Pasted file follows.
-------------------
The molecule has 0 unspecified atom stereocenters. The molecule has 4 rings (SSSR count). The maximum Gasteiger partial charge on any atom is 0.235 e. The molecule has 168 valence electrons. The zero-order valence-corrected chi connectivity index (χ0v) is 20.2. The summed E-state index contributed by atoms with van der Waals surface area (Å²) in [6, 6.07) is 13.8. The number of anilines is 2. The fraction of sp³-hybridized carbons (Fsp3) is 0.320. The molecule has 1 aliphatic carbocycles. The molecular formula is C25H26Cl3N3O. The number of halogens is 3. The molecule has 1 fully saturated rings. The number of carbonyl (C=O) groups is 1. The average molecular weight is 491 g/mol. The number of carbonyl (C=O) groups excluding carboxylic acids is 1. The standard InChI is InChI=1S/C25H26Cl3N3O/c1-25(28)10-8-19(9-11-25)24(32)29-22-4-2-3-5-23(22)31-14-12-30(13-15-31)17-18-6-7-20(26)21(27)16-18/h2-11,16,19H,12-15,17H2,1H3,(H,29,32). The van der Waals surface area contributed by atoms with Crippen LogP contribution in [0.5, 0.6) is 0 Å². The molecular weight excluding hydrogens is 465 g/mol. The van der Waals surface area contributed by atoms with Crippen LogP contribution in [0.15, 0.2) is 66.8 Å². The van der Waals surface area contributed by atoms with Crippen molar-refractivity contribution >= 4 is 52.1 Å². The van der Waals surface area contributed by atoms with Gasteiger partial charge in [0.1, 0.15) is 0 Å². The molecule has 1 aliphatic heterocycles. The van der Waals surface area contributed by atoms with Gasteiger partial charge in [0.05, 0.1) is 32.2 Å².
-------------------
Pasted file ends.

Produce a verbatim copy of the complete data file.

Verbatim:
The molecule has 0 unspecified atom stereocenters. The molecule has 4 rings (SSSR count). The maximum Gasteiger partial charge on any atom is 0.235 e. The molecule has 168 valence electrons. The zero-order valence-corrected chi connectivity index (χ0v) is 20.2. The summed E-state index contributed by atoms with van der Waals surface area (Å²) in [6, 6.07) is 13.8. The number of anilines is 2. The fraction of sp³-hybridized carbons (Fsp3) is 0.320. The molecule has 1 aliphatic carbocycles. The molecular formula is C25H26Cl3N3O. The number of halogens is 3. The molecule has 1 fully saturated rings. The number of carbonyl (C=O) groups is 1. The average molecular weight is 491 g/mol. The number of carbonyl (C=O) groups excluding carboxylic acids is 1. The standard InChI is InChI=1S/C25H26Cl3N3O/c1-25(28)10-8-19(9-11-25)24(32)29-22-4-2-3-5-23(22)31-14-12-30(13-15-31)17-18-6-7-20(26)21(27)16-18/h2-11,16,19H,12-15,17H2,1H3,(H,29,32). The van der Waals surface area contributed by atoms with Crippen LogP contribution in [0.5, 0.6) is 0 Å². The molecular weight excluding hydrogens is 465 g/mol. The van der Waals surface area contributed by atoms with Crippen LogP contribution in [0.15, 0.2) is 66.8 Å². The van der Waals surface area contributed by atoms with Crippen molar-refractivity contribution >= 4 is 52.1 Å². The van der Waals surface area contributed by atoms with Gasteiger partial charge in [0.1, 0.15) is 0 Å². The molecule has 1 aliphatic heterocycles. The van der Waals surface area contributed by atoms with Gasteiger partial charge in [0.05, 0.1) is 32.2 Å².